Import prices overall ticked 0.1% higher during December following a 0.8% November increase, revised from 0.7%. From December of 2016 to December of 2017, prices increased 3.0%.
The increase in import prices last month was led by a 2.0% rise (20.6% y/y) in petroleum prices following an 8.1% jump. Nonpetroleum import prices declined 0.2% (+1.3% y/y) and countered November’s rise. The y/y gain reversed the decline in 2016. Industrial supplies & materials prices improved 0.7% (12.3% y/y) after a 4.0% strengthening. Industrial supplies prices excluding petroleum fell 0.3% (+7.1% y/y) following a 1.5% rise. Auto prices remained steady (-0.3% y/y) after a 0.1% uptick, while nonauto consumer goods prices eased 0.1% (+0.2% y/y) following no change. Capital goods prices held steady (0.7% y/y) after a 0.1% dip. Foods, feeds & beverage prices declined 0.7% (+0.6% y/y), the third consecutive monthly decline. (…)
The Mortgage Bankers Association reported that its total Mortgage Applications Volume Index strengthened 8.3% last week (2.9% y/y) following declines during the prior four weeks. Purchase loan applications rose 5.0% (0.3% y/y) following a 2.6% decline. Applications to refinance surged 11.4% (6.5% y/y) following four weeks of decline. (…)
China’s Auto Market Slips Into Slow Lane—Except for EVs Chinese passenger-car sales grew at their slowest pace in at least 15 years, rising just 1.4% over 2016 levels, but sales of electric vehicles rocketed compared with the previous year.
(…) Sales of electric passenger cars rose 72% to 578,000—four times as many as the 144,000 sold in the U.S. last year. EV sales constituted just 2.7% of China’s total auto sales, so they didn’t make much of a dent overall.
China recorded sales of 28.88 million vehicles last year, according to figures released by the government-backed China Association of Automobile Manufacturers on Thursday.
That 3% increase was well off the 2016 pace, when sales overall grew 14% year-over-year and passenger-car sales jumped 15%. (…)
China managed to outperform the U.S., the world’s second-largest car market, where sales shrank 1.8% last year to 17.2 million vehicles. China now accounts for nearly one-third of global auto sales, up from one-tenth in 2007. (…)
Chinese brands captured 44% of the local passenger-car market last year, the manufacturers association said, up from 43% in 2016. German brands had 20% of the market, ahead of Japanese (17%) and American (12%) rivals.(…)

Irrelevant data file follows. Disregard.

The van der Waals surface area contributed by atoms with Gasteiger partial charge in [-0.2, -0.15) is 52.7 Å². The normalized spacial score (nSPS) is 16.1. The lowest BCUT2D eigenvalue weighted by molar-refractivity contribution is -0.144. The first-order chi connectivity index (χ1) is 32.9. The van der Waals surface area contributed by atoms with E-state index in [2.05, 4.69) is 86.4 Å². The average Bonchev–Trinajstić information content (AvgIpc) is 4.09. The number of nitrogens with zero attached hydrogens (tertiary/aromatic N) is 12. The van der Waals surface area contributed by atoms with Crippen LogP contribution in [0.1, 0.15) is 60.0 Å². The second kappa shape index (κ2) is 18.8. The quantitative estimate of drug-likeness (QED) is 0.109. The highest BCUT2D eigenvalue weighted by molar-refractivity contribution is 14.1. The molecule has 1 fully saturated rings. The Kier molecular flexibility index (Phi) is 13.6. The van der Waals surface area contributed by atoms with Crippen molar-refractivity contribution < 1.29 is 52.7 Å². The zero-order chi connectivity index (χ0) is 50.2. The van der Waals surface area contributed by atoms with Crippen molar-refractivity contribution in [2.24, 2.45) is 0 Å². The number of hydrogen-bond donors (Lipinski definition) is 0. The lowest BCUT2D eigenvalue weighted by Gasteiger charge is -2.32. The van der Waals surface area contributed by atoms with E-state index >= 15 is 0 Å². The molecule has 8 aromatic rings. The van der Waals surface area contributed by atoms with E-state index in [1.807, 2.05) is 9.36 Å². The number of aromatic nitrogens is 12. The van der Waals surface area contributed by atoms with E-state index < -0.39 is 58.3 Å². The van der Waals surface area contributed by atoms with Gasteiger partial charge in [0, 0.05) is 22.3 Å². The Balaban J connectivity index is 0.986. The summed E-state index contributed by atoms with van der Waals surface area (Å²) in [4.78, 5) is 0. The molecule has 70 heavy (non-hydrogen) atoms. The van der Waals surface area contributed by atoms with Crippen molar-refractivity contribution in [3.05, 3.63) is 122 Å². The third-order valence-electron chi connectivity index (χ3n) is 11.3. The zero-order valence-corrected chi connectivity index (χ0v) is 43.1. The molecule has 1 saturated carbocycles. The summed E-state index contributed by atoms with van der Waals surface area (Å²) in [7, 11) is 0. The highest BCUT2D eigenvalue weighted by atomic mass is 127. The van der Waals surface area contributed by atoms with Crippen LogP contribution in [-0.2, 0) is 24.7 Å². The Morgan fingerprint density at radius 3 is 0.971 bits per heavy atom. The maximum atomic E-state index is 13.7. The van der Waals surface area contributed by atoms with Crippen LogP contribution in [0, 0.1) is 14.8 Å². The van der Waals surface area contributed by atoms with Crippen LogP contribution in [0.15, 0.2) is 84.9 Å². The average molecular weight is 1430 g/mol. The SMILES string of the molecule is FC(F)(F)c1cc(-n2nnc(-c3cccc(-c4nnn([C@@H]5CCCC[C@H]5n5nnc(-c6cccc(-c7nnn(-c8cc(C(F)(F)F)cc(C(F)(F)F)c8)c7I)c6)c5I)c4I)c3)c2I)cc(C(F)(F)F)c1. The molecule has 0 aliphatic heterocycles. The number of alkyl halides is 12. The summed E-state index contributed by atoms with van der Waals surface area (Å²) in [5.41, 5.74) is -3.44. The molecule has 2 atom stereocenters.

The manufacturers association forecasts 3% auto-sales growth in 2018, while Bernstein Research forecasts 2.5% growth. Taxes are a contributing drag; an increase in China’s auto sales tax from 5% to 7.5% at the start of 2017 hurt sales early last year, and a bump up to 10% introduced Jan. 1 is likely to dent first-quarter sales again. (…)
The central government will maintain its generous EV subsidies this year, though it still plans to end subsidies in 2020, by which time Beijing is targeting 2 million annual EV sales. (…)
China will sell 1 million EVs in 2018, the manufacturers association forecast. Demand has yet to catch supply, however; China produced 170,000 more EVs than it sold in 2017, the association said.
The San Fran Fed sees another type of mean reversion: Ratio of household net worth to disposable income
(…) The net worth-to-income (NW/Y) ratio—defined as household assets net of liabilities divided by personal disposable income—provides a valuation metric for a broad set of assets including debt, equity, and real estate weighted by the proportion in which they are being held by households. Similar to the P/E ratio, this ratio generally tends to revert toward its historical average and does not remain at extreme values, either high or low, for prolonged periods.
(…) Currently, the NW/Y ratio stands at a record high of about 6.7, compared with its average of 5.3 over a data sample starting in 1951. Figure 3 shows three episodes of high valuations: the dot-com boom in the late 1990s, the housing boom, and the current effects of the recent bull markets on various asset classes. (…) Consistent with the P/E ratio, the NW/Y ratio was at historically low levels in the 1970s to mid-1980s.
(…) the dot-com boom in the 1990s was primarily driven by a large increase in the prices of equities. The Great Recession of 2007–2009, however, was preceded by a run-up in real estate valuations, while equities contributed only to a minor degree. In contrast to those peaks, the currently elevated level of the NW/Y ratio is supported by multiple asset classes—equities, real estate, and pension and life insurance reserves. At the same time, households have decreased their level of liabilities relative to income since the financial crisis. This illustrates that the increase in asset prices is not being driven by household leverage.
A return to the mean would be pretty mean (MEAN MEAN REVERSIONS)
This one also always returns to the mean. We are all making history!
- According to the RSI indicator, the Dow Jones index is the most overbought since 1904. (The Daily Shot)
- The Citi Global Risk Aversion Index is tumbling as volatility across asset classes shrinks. (The Daily Shot)
Source: Bloomberg TV
This NDR chart is the source for the Investor Sentiment rating on the top sidebar. We are all making history! Note how prescient the investment crowd is. At levels above 66.0, the S&P 500 average return 12-m out is –2.9%. We are at 78.9!
@NDR_Research Crowd Sentiment Poll at record high.